When investors deposited funds with her, Sonovich kept some or all of the funds for herself. The indictment alleges that Sonovich received more than $3 million from investors. To date, no investor has received the promised returns, and in most or all instances, no investor has received any of their initial investment back.

The Sixth Amendment right to counsel was initially intended to make sure that defendants could have an attorney when they went to trial. In fact, the relevant language in the Sixth Amendment simply states, “In all criminal prosecutions, the accused shall enjoy the right . . . to have the Assistance of Counsel for his defense.”

Over the years, however, the United States Supreme Court expanded this right to cover certain “critical” confrontations between suspects and officers or prosecutors. 

As the Court explained in its United States v. Ash (1973) decision:

This extension of the right to counsel to events before trial has resulted from changing patterns of criminal procedure and investigation that have tended to generate pretrial events that . . . might well settle the accused’s fate and reduce the trial itself to a mere formality.

Critical pretrial events consist of, (1) police interrogations, (2) questioning by police agents, (3) lineups, (4) consent searches, and (5) plea negotiations.

Hmm? A plea negotiation might be just the thing—Miss Fortune hears this songbird might be getting ready to "sing"!

Tuesday, April 15, 2014

MY BEAUTIFUL BALLOON (PAYMENT): Bay City Academy Facing $800,000 Chemical Bank April Balloon Payment; Is Debt Related To Ingersoll's Federal Financial Fiasco?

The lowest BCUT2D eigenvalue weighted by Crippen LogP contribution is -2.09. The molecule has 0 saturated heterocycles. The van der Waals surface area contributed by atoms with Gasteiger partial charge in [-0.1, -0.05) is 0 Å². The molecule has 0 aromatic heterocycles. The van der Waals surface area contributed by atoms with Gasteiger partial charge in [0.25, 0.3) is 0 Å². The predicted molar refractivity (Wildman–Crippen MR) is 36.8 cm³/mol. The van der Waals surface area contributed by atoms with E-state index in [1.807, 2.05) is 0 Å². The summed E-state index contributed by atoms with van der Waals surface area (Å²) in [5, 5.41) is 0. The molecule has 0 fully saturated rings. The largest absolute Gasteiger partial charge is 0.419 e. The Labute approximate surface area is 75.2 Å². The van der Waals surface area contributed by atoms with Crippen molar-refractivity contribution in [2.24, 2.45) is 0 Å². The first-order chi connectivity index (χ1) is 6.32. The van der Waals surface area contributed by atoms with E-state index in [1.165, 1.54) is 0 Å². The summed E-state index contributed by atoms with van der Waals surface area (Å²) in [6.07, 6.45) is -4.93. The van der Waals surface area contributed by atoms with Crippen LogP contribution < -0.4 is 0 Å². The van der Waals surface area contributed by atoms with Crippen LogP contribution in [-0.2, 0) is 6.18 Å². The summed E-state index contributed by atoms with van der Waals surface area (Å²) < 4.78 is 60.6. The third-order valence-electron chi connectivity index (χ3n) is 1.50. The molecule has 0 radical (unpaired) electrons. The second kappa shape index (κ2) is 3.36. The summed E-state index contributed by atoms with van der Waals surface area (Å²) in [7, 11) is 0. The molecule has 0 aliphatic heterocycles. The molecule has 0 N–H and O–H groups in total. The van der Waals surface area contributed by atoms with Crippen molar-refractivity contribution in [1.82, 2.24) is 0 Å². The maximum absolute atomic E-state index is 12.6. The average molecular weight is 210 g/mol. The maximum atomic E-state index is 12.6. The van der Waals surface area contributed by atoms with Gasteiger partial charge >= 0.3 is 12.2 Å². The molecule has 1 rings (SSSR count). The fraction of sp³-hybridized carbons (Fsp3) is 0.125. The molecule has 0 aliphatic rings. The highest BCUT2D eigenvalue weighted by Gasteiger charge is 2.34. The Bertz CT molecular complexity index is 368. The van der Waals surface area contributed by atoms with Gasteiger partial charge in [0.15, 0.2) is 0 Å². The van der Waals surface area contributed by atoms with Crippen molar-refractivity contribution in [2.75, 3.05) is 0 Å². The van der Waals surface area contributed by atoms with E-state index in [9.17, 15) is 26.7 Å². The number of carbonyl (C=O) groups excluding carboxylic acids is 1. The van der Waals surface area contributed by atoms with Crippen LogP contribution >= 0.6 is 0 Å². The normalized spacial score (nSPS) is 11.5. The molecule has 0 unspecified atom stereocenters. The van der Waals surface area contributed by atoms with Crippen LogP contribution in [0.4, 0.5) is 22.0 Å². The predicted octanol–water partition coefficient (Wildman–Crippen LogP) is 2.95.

Earlier this morning, Miss Fortune sent an email to the members of the Bay City Academy's Board seeking information on an $800,000 balloon payment due this month to Chemical Bank.

The Academy's board currently includes:

President: Craig Johnston (Milford, MI resident; furniture  wholesaler)

Secretary: Dennis J. Griffith (formerly the "founding optician" at Ingersoll's shuttered optical business, iSpecs. Currently runs Alpine Optical in Greenville, MI)

Treasurer: Arlene Harris-Bush (Bay City realtor)

Trustee: Dr. Ronald S. Spalter (Troy, MI optometrist)

Charter school board members are public officials that have sworn a constitutional oath of office here in Michigan.

Let's see if any one of these "public officials" respond to Miss Fortune's questions.


Monday, April 14, 2014


Miss Fortune sent a "media inquiry" this afternoon to Traverse City attorney Doug Bishop, anointed by the Grand Traverse Academy to field such requests.

As soon as Mr. Bishop provides me with answers, I will bring them to you.

And, no I didn't misspell "appointed" as anointed—but I did add an "r" in the email's subject line!

Miss Fortune is only humanoid! 

TEACHER TORMENT FOR FUN (AND PROFIT!): Eclectablog Reveals For-Profit Charter Organization Mosaica's Twisted Idea Of "Teacher Appreciation"; Humiliating Activities Compulsory

One of Miss Fortune's favorite news sites, the estimable Eclectablog, kicks off the week with revelations about for-profit "education management organization" Mosaica's upcoming "Teacher Appreciation Week".

And you vill participate!

In his post (Teacher Appreciation Week), Chris Savage reveals details about an upcoming fundraiser scheduled to be held May 2nd at the Arts and Technology Academy of Pontiac.